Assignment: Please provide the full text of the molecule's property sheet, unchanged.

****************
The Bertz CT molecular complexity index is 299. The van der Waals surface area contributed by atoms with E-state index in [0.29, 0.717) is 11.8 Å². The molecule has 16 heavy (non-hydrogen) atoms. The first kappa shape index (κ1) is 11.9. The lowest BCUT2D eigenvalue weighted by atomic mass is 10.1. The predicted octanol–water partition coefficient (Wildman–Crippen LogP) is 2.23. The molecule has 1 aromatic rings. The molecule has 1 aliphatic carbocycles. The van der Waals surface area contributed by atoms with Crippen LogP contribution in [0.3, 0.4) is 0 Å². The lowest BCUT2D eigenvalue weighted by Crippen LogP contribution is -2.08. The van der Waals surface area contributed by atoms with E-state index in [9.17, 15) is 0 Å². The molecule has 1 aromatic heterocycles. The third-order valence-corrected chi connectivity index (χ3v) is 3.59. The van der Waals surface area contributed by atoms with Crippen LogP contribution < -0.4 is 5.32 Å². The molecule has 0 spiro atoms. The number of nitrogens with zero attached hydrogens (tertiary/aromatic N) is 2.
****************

The Bertz CT molecular complexity index is 299. The van der Waals surface area contributed by atoms with E-state index in [0.29, 0.717) is 11.8 Å². The molecule has 16 heavy (non-hydrogen) atoms. The first kappa shape index (κ1) is 11.9. The lowest BCUT2D eigenvalue weighted by atomic mass is 10.1. The predicted octanol–water partition coefficient (Wildman–Crippen LogP) is 2.23. The molecule has 1 aromatic rings. The molecule has 1 aliphatic carbocycles. The van der Waals surface area contributed by atoms with Crippen LogP contribution in [0.3, 0.4) is 0 Å². The lowest BCUT2D eigenvalue weighted by Crippen LogP contribution is -2.08. The van der Waals surface area contributed by atoms with E-state index in [9.17, 15) is 0 Å². The molecule has 1 aromatic heterocycles. The third-order valence-corrected chi connectivity index (χ3v) is 3.59. The van der Waals surface area contributed by atoms with Crippen LogP contribution < -0.4 is 5.32 Å². The molecule has 0 spiro atoms. The number of nitrogens with zero attached hydrogens (tertiary/aromatic N) is 2.